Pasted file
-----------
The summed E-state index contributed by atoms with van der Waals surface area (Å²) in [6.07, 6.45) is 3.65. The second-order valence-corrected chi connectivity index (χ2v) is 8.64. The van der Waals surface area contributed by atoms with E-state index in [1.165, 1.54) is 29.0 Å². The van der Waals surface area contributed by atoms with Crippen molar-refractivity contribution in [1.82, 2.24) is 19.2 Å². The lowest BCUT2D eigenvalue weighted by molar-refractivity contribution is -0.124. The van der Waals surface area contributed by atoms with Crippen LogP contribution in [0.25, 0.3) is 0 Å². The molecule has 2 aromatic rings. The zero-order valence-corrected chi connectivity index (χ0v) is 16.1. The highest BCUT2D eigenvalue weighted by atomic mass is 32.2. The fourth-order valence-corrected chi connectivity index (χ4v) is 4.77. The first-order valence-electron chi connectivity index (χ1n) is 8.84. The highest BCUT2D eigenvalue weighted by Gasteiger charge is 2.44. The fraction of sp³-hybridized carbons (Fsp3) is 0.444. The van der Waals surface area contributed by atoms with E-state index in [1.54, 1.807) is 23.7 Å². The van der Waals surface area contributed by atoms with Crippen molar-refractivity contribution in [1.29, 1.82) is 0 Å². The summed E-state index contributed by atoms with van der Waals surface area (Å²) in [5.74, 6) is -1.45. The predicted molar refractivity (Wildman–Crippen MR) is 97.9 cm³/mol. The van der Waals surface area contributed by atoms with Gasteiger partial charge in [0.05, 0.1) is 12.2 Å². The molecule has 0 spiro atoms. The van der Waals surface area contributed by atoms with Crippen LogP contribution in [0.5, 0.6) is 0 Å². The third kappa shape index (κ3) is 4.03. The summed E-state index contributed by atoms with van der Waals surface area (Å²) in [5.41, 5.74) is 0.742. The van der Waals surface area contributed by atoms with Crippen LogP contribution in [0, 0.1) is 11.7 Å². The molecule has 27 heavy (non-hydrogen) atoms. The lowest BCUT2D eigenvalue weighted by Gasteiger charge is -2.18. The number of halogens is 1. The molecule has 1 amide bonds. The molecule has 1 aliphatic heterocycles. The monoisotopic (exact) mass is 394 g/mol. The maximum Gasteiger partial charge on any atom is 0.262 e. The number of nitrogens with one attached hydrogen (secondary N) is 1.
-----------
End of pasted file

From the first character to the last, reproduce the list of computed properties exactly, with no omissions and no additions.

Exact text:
The summed E-state index contributed by atoms with van der Waals surface area (Å²) in [6.07, 6.45) is 3.65. The second-order valence-corrected chi connectivity index (χ2v) is 8.64. The van der Waals surface area contributed by atoms with E-state index in [1.165, 1.54) is 29.0 Å². The van der Waals surface area contributed by atoms with Crippen molar-refractivity contribution in [1.82, 2.24) is 19.2 Å². The lowest BCUT2D eigenvalue weighted by molar-refractivity contribution is -0.124. The van der Waals surface area contributed by atoms with Crippen LogP contribution in [0.25, 0.3) is 0 Å². The molecule has 2 aromatic rings. The zero-order valence-corrected chi connectivity index (χ0v) is 16.1. The highest BCUT2D eigenvalue weighted by atomic mass is 32.2. The fourth-order valence-corrected chi connectivity index (χ4v) is 4.77. The first-order valence-electron chi connectivity index (χ1n) is 8.84. The highest BCUT2D eigenvalue weighted by Gasteiger charge is 2.44. The fraction of sp³-hybridized carbons (Fsp3) is 0.444. The van der Waals surface area contributed by atoms with E-state index in [1.54, 1.807) is 23.7 Å². The van der Waals surface area contributed by atoms with Crippen molar-refractivity contribution in [1.29, 1.82) is 0 Å². The summed E-state index contributed by atoms with van der Waals surface area (Å²) in [5.74, 6) is -1.45. The predicted molar refractivity (Wildman–Crippen MR) is 97.9 cm³/mol. The van der Waals surface area contributed by atoms with Gasteiger partial charge in [0.05, 0.1) is 12.2 Å². The molecule has 0 spiro atoms. The van der Waals surface area contributed by atoms with Crippen LogP contribution in [0.5, 0.6) is 0 Å². The third kappa shape index (κ3) is 4.03. The summed E-state index contributed by atoms with van der Waals surface area (Å²) in [5.41, 5.74) is 0.742. The van der Waals surface area contributed by atoms with Crippen LogP contribution in [0, 0.1) is 11.7 Å². The molecule has 27 heavy (non-hydrogen) atoms. The lowest BCUT2D eigenvalue weighted by Gasteiger charge is -2.18. The number of halogens is 1. The molecule has 1 amide bonds. The molecule has 1 aliphatic heterocycles. The monoisotopic (exact) mass is 394 g/mol. The maximum Gasteiger partial charge on any atom is 0.262 e. The number of nitrogens with one attached hydrogen (secondary N) is 1.